PCSK9 inhibitors? Amgen has a competitor called Repatha, and unlike bococizumab, it's already been approved by the FDA. And that first cardiovascular outcomes trial in PCSK9 that I mentioned above is an Amgen trial for Repatha specifically. So, Amgen has a nice competitive advantage over bococizumab given that it's significantly earlier to market. (Sanofi and Regeneron market a third PCSK9 drug called Praluent. If the market explodes with positive cardiovascular outcomes data, then I suspect it will be big enough to support two winners -- but perhaps not three.)
Amgen plans to launch a monthly injection option later this year, which should give Repatha a convenience advantage over Praluent, which is dosed once every two weeks. Again, though, the key question is going to be whether the cardiovascular outcomes trials show sufficient clinical benefit to open up access. Repatha sold $16 million in the first quarter of 2016, which shows how big of a flop these drugs could be if the trials don't pan out.
Amgen is heavily levered toward Enbrel, the auto-immune disease drug that brought in about $1.4 billion last quarter and represents roughly 25% of Amgen's top line. That's always a little worrisome -- who likes having all of their eggs in one basket? -- but given that the drug grew by 24% year over year last quarter and has patent protection through 2029, it looks like a solid continuing growth driver.
Are the dividends safe?
Pfizer and Amgen can both easily cover -- and grow -- their dividends with cash from operations, with their cash dividend payout ratios at 50% and 29%, respectively (any number under 75% indicates a safe dividend).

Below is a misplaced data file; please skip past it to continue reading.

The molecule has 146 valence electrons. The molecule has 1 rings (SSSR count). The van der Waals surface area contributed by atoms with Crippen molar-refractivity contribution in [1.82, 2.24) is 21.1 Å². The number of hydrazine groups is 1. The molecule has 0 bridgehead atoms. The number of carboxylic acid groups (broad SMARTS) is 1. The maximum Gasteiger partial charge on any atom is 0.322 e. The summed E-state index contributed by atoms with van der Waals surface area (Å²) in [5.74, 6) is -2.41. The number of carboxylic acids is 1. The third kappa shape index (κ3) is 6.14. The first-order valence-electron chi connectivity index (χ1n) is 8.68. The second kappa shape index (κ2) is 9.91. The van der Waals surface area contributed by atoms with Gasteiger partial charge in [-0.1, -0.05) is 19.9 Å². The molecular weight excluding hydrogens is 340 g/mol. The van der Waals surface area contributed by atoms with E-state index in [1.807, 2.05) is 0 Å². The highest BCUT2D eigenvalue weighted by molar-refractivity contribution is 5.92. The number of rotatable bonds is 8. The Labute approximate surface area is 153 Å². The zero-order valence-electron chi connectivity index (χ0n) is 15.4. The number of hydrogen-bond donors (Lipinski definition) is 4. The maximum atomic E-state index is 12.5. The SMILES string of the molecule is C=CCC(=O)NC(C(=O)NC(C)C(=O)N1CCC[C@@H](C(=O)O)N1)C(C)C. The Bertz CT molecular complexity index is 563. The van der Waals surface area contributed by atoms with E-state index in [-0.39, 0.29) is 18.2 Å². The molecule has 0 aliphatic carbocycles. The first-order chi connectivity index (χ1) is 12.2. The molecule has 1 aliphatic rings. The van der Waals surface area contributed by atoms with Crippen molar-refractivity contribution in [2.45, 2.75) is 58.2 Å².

Of course, a dividend can be frozen (or potentially even threatened) when a company decides to buy another. Both Pfizer and Amgen have made clear that they're interested in acquisitions, particularly given that biotech's rout earlier this year has made potential purchases look a lot cheaper than six month ago. But given that both stocks are sitting on big cash reserves (Pfizer had $19.5 billion at the end of Q1; Amgen had $34.7 billion), that looks unlikely to be an issue, as either company should be able to pay cash or lever their balance sheets for any significant acquisition.
So, which is the better dividend stock?
My vote goes to Amgen. Pfizer has a longer history of paying dividends -- over 20 years versus Amgen's roughly five years -- but Amgen has far and away the better growth opportunities. Enbrel is growing like a weed, and Amgen looks like it could be differentiating itself from the competition in the PCSK9 space. And I trust management more -- Pfizer is pondering a split because there's widespread belief in the analyst community that its businesses could be more valuable as stand-alones than as one. That tells you a lot about the market's perception of management's excellence. For income investors, I think Amgen offers the best risk-adjusted upside.
Michael Douglass owns shares of Johnson & Johnson. The Motley Fool owns shares of and recommends Johnson & Johnson. The Motley Fool owns shares of Regeneron Pharmaceuticals. Try any of our Foolish newsletter services free for 30 days. We Fools may not all hold the same opinions, but we all believe that considering a diverse range of insights makes us better investors. The Motley Fool has a disclosure policy.